For me, in the around the 16 ft size, the Carbonite 2000 and composite weight about the same. The only weight benefit that really shows itself is my Kevlar boat. But even then, the amount of time actually feel the weight of the boat is so minimal. The Jeep has rollers on the back and cradles in the front. I can put the bow on the back bar, lift the stern, and push the boat on. If I have to move it some distance (alone), I can a little two wheel cart.

I tried those side loading lifts and they didn’t work for me. The problem was, they each move independently, so I have to raise/lower both at the same time. They can be a little shorter than my “wing span” apart. Though I was assured my boats would be okay with supports only 4 feet or so apart, I want the support more like 1/3rd from the bow and 1/3rd from the stern.

Depending upon your interests, there are “take-apart” and inflatable craft that would be lake worthy.

Think your focus should be investigating different ways to get your boat on the car. I’m guessing there are ways to do it where you only lift part of the boat at one time and don’t have to clear the whole thing off the ground at once - though it would make a great Wheaties box graphic.
 

CPS

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Oct 27, 2020
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One other thing about plastic boats, either rotomolded or thermoformed (as in Delta kayaks or Eddyline) is that there are for material limitations which dictate shape somewhat.
Really pointy plumb bows just don't work well with current plastic technology. Does it really matter for most boat designs? Probably not, although for the few designs where a knife like entry is demanded, plastics aren't a great option.
Really only an issue in high performance, niche applications.

One drawback of rotomolded boats is that the bulkheads are made of a fairly thick piece of foam. You lose a decent amount of storage space just in the volume occupied by the bulkheads.
If you're someone who likes to add bits and bobs to your kayak, rotomolded boats are also a challenge to work with, given the general incompatibility between polyethylene and most (all?) adhesives.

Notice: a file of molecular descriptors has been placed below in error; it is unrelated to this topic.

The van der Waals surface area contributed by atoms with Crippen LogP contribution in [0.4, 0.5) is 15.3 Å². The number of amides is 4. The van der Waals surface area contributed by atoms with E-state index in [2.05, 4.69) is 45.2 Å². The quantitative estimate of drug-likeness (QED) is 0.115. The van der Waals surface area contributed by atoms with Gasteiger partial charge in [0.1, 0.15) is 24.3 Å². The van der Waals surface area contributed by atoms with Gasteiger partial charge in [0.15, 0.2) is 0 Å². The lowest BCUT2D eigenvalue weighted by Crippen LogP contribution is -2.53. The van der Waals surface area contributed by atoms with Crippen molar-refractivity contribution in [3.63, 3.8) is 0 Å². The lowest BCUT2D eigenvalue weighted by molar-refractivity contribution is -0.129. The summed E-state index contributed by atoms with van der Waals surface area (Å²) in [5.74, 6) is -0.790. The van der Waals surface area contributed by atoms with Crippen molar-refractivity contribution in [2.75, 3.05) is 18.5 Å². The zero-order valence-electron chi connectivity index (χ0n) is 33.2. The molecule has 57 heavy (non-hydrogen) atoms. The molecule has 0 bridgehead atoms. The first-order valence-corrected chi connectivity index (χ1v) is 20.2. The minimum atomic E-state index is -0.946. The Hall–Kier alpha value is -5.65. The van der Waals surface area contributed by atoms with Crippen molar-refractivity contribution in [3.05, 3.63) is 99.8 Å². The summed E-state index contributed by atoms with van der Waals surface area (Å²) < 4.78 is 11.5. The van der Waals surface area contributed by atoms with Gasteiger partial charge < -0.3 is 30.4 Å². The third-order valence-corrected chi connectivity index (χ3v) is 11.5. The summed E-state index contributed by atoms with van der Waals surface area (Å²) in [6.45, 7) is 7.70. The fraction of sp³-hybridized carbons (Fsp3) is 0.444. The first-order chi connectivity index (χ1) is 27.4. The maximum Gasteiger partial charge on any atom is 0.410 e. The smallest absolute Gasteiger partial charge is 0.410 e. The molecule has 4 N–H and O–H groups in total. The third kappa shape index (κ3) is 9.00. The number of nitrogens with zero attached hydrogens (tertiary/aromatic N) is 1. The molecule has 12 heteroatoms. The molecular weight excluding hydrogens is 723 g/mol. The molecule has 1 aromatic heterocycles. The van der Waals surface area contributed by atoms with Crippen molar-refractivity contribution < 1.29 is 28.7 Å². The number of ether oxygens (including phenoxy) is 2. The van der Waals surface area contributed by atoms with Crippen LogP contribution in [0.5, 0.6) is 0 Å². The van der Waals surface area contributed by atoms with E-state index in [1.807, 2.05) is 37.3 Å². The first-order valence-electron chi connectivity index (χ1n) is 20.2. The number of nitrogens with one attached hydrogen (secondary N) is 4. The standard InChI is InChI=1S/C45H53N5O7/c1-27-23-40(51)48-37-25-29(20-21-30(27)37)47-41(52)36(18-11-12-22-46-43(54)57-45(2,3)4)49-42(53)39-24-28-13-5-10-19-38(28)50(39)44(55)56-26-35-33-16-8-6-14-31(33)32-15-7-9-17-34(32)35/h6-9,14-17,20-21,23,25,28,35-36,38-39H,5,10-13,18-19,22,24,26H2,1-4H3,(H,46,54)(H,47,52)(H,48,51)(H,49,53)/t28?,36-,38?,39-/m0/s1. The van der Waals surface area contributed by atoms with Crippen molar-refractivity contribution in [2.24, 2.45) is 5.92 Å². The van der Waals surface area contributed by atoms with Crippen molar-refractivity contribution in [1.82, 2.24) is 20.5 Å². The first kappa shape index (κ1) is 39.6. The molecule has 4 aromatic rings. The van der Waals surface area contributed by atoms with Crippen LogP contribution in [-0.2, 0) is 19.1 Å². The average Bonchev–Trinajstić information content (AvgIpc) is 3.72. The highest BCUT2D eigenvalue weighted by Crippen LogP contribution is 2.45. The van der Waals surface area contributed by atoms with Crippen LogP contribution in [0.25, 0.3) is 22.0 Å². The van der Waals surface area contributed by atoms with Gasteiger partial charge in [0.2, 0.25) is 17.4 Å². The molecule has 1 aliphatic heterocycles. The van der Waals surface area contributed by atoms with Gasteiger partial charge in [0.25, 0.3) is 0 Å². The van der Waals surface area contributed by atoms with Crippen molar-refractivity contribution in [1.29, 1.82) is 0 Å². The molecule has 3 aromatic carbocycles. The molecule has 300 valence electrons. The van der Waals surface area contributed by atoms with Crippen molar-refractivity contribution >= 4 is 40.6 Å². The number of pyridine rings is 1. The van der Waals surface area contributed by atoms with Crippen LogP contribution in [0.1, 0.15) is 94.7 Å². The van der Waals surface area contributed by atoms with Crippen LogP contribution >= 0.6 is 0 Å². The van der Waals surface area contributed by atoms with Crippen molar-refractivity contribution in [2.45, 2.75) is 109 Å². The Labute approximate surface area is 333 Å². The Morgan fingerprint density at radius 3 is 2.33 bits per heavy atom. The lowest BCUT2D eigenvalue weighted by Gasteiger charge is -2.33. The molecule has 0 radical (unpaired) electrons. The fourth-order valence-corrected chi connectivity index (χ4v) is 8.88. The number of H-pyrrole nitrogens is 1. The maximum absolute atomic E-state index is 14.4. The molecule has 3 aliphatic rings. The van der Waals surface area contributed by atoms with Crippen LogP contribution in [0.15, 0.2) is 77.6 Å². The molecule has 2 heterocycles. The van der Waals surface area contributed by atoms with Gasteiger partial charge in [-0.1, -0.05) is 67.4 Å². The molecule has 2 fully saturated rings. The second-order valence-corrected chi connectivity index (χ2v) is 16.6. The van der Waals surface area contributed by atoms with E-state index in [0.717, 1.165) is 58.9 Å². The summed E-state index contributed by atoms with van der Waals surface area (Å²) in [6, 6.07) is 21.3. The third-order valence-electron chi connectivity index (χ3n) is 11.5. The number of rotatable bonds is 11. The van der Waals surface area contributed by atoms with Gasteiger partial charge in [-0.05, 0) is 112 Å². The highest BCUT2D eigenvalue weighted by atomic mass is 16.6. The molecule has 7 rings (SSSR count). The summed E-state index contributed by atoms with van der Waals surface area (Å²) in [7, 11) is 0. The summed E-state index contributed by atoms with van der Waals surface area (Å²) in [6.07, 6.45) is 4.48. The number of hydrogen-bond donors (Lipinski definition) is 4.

kayakwriter

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To clarify, when you say “plastic” you mean roto-molded (A.K.A., RubberMaid)? Because there is also Carbonite 2000 as used by EddieLine. So you have those and composite (Fiberglass). And then there are the exotics and their blends of Kevlar and CF.
Good point about clarifying what plastics we're talking about. Eddyline and Delta both make boats of stiff, specialty ABS plastic. (AFAIK, Carbonlite 2000 is Eddyline's proprietary name for the particular formula of ABS they use.)

ABS does have some advantages: lighter than polyethene, stiffer, less prone to drag-producing scuffs, and basic cracks are much easier to repair both in the field and at home than either poly or composites. (Damage in complexly shaped areas such as the bow or stern tips is probably a factory job.) Plus, it's priced in the sweet spot between poly and composites.

That said, I have one bit of anecdata - a story I heard a couple of years back about an ABS boat simply folding in half during a surf landing in the Tofino area. As I understand it, this was on a multiday advanced sea kayaking course, so the boat had presumably been hammered with previous surf landings and launching while fully loaded for touring. And it's a single story, not a statistical analysis, so...
 
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red kite

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Feb 1, 2009
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comox valley
ABS does have some advantages: lighter than polyethene, stiffer, less prone to drag-producing scuffs, and basic cracks are much easier to repair both in the field and at home than either poly or composites. (Damage in complexly shaped areas such as the bow or stern tips is probably a factory job.)
Care to share what you use for thermoform crack repair in the field?
 

kayakwriter

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Care to share what you use for thermoform crack repair in the field?
The official Delta repair kit (scroll down at this link) contains fibreglass cloth and Devcon adhesive. I've never used it myself, but I can remember reading the directions in the kit when I worked for the late Ecomarine. As I recall, they said things would set in about a hour, so you could fix a crack before lunch and be ready to launch after lunch. If I was doing it, I'd trim the patch to be round or oval, as one does with repairs in fibreglass boats and with First Aid bandages, to avoid lift-prone corners in the patch.